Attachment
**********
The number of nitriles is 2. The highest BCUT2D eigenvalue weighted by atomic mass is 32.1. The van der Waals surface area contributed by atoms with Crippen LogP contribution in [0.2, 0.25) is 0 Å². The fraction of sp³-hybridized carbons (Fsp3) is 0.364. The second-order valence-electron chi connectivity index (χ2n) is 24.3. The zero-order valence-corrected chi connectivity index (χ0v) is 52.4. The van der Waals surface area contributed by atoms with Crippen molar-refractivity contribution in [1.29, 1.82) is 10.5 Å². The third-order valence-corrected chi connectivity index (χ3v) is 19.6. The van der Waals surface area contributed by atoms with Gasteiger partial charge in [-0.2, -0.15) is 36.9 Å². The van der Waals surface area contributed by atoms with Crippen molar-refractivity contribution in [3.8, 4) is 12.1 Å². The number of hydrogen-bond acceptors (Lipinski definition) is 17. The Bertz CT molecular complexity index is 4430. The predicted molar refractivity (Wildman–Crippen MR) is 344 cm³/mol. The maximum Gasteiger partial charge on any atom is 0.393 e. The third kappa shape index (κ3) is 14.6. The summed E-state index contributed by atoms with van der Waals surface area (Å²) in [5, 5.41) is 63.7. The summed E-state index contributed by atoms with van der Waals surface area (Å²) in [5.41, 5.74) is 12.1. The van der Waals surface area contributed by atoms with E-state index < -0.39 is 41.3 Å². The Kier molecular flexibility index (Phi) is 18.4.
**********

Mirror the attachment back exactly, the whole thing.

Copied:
The number of nitriles is 2. The highest BCUT2D eigenvalue weighted by atomic mass is 32.1. The van der Waals surface area contributed by atoms with Crippen LogP contribution in [0.2, 0.25) is 0 Å². The fraction of sp³-hybridized carbons (Fsp3) is 0.364. The second-order valence-electron chi connectivity index (χ2n) is 24.3. The zero-order valence-corrected chi connectivity index (χ0v) is 52.4. The van der Waals surface area contributed by atoms with Crippen molar-refractivity contribution in [1.29, 1.82) is 10.5 Å². The third-order valence-corrected chi connectivity index (χ3v) is 19.6. The van der Waals surface area contributed by atoms with Gasteiger partial charge in [-0.2, -0.15) is 36.9 Å². The van der Waals surface area contributed by atoms with Crippen molar-refractivity contribution in [3.8, 4) is 12.1 Å². The number of hydrogen-bond acceptors (Lipinski definition) is 17. The Bertz CT molecular complexity index is 4430. The predicted molar refractivity (Wildman–Crippen MR) is 344 cm³/mol. The maximum Gasteiger partial charge on any atom is 0.393 e. The third kappa shape index (κ3) is 14.6. The summed E-state index contributed by atoms with van der Waals surface area (Å²) in [5, 5.41) is 63.7. The summed E-state index contributed by atoms with van der Waals surface area (Å²) in [5.41, 5.74) is 12.1. The van der Waals surface area contributed by atoms with E-state index < -0.39 is 41.3 Å². The Kier molecular flexibility index (Phi) is 18.4.